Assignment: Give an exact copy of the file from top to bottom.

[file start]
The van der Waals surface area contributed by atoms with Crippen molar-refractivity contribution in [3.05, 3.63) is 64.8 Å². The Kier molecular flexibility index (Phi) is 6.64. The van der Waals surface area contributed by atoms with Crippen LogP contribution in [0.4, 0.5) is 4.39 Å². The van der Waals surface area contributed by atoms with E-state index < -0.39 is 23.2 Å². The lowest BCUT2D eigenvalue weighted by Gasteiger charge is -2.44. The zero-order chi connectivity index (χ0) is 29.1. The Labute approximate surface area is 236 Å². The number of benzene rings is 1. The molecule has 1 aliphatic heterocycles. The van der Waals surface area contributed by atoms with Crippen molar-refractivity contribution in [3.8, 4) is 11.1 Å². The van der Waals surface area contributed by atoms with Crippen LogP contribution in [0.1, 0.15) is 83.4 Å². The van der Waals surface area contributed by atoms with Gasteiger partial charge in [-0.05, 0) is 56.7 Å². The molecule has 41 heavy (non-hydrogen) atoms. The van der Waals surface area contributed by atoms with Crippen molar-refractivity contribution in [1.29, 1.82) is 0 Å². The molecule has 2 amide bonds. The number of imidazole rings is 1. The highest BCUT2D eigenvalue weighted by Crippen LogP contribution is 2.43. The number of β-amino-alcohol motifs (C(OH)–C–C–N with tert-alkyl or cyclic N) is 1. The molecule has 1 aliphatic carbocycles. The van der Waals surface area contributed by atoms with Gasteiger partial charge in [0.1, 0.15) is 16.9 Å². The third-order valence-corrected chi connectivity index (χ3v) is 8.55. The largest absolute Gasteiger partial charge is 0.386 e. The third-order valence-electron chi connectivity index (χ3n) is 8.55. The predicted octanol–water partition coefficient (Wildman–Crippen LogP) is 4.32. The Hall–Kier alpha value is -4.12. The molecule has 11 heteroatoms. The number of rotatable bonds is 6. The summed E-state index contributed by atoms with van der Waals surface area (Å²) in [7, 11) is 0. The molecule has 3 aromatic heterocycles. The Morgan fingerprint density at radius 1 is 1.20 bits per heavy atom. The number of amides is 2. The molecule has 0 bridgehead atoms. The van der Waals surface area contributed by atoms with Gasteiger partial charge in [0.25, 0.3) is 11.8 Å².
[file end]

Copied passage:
The van der Waals surface area contributed by atoms with Crippen molar-refractivity contribution in [3.05, 3.63) is 64.8 Å². The Kier molecular flexibility index (Phi) is 6.64. The van der Waals surface area contributed by atoms with Crippen LogP contribution in [0.4, 0.5) is 4.39 Å². The van der Waals surface area contributed by atoms with E-state index < -0.39 is 23.2 Å². The lowest BCUT2D eigenvalue weighted by Gasteiger charge is -2.44. The zero-order chi connectivity index (χ0) is 29.1. The Labute approximate surface area is 236 Å². The number of benzene rings is 1. The molecule has 1 aliphatic heterocycles. The van der Waals surface area contributed by atoms with Crippen molar-refractivity contribution in [3.8, 4) is 11.1 Å². The van der Waals surface area contributed by atoms with Crippen LogP contribution in [0.1, 0.15) is 83.4 Å². The van der Waals surface area contributed by atoms with Gasteiger partial charge in [-0.05, 0) is 56.7 Å². The molecule has 41 heavy (non-hydrogen) atoms. The van der Waals surface area contributed by atoms with Crippen molar-refractivity contribution in [1.29, 1.82) is 0 Å². The molecule has 2 amide bonds. The number of imidazole rings is 1. The highest BCUT2D eigenvalue weighted by Crippen LogP contribution is 2.43. The number of β-amino-alcohol motifs (C(OH)–C–C–N with tert-alkyl or cyclic N) is 1. The molecule has 1 aliphatic carbocycles. The van der Waals surface area contributed by atoms with Gasteiger partial charge in [0.1, 0.15) is 16.9 Å². The third-order valence-corrected chi connectivity index (χ3v) is 8.55. The largest absolute Gasteiger partial charge is 0.386 e. The third-order valence-electron chi connectivity index (χ3n) is 8.55. The predicted octanol–water partition coefficient (Wildman–Crippen LogP) is 4.32. The Hall–Kier alpha value is -4.12. The molecule has 11 heteroatoms. The number of rotatable bonds is 6. The summed E-state index contributed by atoms with van der Waals surface area (Å²) in [7, 11) is 0. The molecule has 3 aromatic heterocycles. The Morgan fingerprint density at radius 1 is 1.20 bits per heavy atom. The number of amides is 2. The molecule has 0 bridgehead atoms. The van der Waals surface area contributed by atoms with Gasteiger partial charge in [0.25, 0.3) is 11.8 Å².